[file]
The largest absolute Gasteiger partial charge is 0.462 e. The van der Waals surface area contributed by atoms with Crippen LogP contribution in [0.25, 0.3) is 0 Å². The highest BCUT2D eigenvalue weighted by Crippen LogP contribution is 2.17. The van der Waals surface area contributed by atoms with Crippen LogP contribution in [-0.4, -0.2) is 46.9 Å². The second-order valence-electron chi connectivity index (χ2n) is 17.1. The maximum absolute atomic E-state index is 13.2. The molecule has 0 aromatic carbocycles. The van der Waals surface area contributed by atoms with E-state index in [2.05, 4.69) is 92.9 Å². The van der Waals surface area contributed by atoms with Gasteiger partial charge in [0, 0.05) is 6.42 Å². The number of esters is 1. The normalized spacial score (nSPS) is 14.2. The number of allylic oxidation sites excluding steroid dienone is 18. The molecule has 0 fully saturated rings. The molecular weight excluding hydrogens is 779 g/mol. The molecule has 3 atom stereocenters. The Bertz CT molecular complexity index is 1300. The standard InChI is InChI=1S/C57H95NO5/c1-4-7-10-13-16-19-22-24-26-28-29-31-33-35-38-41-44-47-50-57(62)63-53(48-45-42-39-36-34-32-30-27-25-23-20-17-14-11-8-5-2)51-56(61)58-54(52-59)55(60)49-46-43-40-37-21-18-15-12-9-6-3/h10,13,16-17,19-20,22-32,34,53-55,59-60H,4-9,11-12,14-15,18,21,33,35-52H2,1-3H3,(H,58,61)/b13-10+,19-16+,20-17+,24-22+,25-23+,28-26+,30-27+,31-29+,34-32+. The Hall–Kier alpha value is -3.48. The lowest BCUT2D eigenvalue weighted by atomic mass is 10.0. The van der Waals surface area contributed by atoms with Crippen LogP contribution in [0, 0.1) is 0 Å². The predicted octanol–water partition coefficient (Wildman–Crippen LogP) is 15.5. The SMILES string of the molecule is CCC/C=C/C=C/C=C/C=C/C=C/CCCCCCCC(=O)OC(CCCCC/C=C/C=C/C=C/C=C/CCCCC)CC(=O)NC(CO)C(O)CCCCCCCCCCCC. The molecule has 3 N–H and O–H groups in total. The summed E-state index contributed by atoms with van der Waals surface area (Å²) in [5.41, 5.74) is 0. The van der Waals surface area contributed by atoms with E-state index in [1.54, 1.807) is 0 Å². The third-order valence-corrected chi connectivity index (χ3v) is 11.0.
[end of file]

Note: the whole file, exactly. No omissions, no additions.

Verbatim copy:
The largest absolute Gasteiger partial charge is 0.462 e. The van der Waals surface area contributed by atoms with Crippen LogP contribution in [0.25, 0.3) is 0 Å². The highest BCUT2D eigenvalue weighted by Crippen LogP contribution is 2.17. The van der Waals surface area contributed by atoms with Crippen LogP contribution in [-0.4, -0.2) is 46.9 Å². The second-order valence-electron chi connectivity index (χ2n) is 17.1. The maximum absolute atomic E-state index is 13.2. The molecule has 0 aromatic carbocycles. The van der Waals surface area contributed by atoms with E-state index in [2.05, 4.69) is 92.9 Å². The van der Waals surface area contributed by atoms with Gasteiger partial charge in [0, 0.05) is 6.42 Å². The number of esters is 1. The normalized spacial score (nSPS) is 14.2. The number of allylic oxidation sites excluding steroid dienone is 18. The molecule has 0 fully saturated rings. The molecular weight excluding hydrogens is 779 g/mol. The molecule has 3 atom stereocenters. The Bertz CT molecular complexity index is 1300. The standard InChI is InChI=1S/C57H95NO5/c1-4-7-10-13-16-19-22-24-26-28-29-31-33-35-38-41-44-47-50-57(62)63-53(48-45-42-39-36-34-32-30-27-25-23-20-17-14-11-8-5-2)51-56(61)58-54(52-59)55(60)49-46-43-40-37-21-18-15-12-9-6-3/h10,13,16-17,19-20,22-32,34,53-55,59-60H,4-9,11-12,14-15,18,21,33,35-52H2,1-3H3,(H,58,61)/b13-10+,19-16+,20-17+,24-22+,25-23+,28-26+,30-27+,31-29+,34-32+. The Hall–Kier alpha value is -3.48. The lowest BCUT2D eigenvalue weighted by atomic mass is 10.0. The van der Waals surface area contributed by atoms with Crippen LogP contribution in [0, 0.1) is 0 Å². The predicted octanol–water partition coefficient (Wildman–Crippen LogP) is 15.5. The SMILES string of the molecule is CCC/C=C/C=C/C=C/C=C/C=C/CCCCCCCC(=O)OC(CCCCC/C=C/C=C/C=C/C=C/CCCCC)CC(=O)NC(CO)C(O)CCCCCCCCCCCC. The molecule has 3 N–H and O–H groups in total. The summed E-state index contributed by atoms with van der Waals surface area (Å²) in [5.41, 5.74) is 0. The van der Waals surface area contributed by atoms with E-state index in [1.54, 1.807) is 0 Å². The third-order valence-corrected chi connectivity index (χ3v) is 11.0.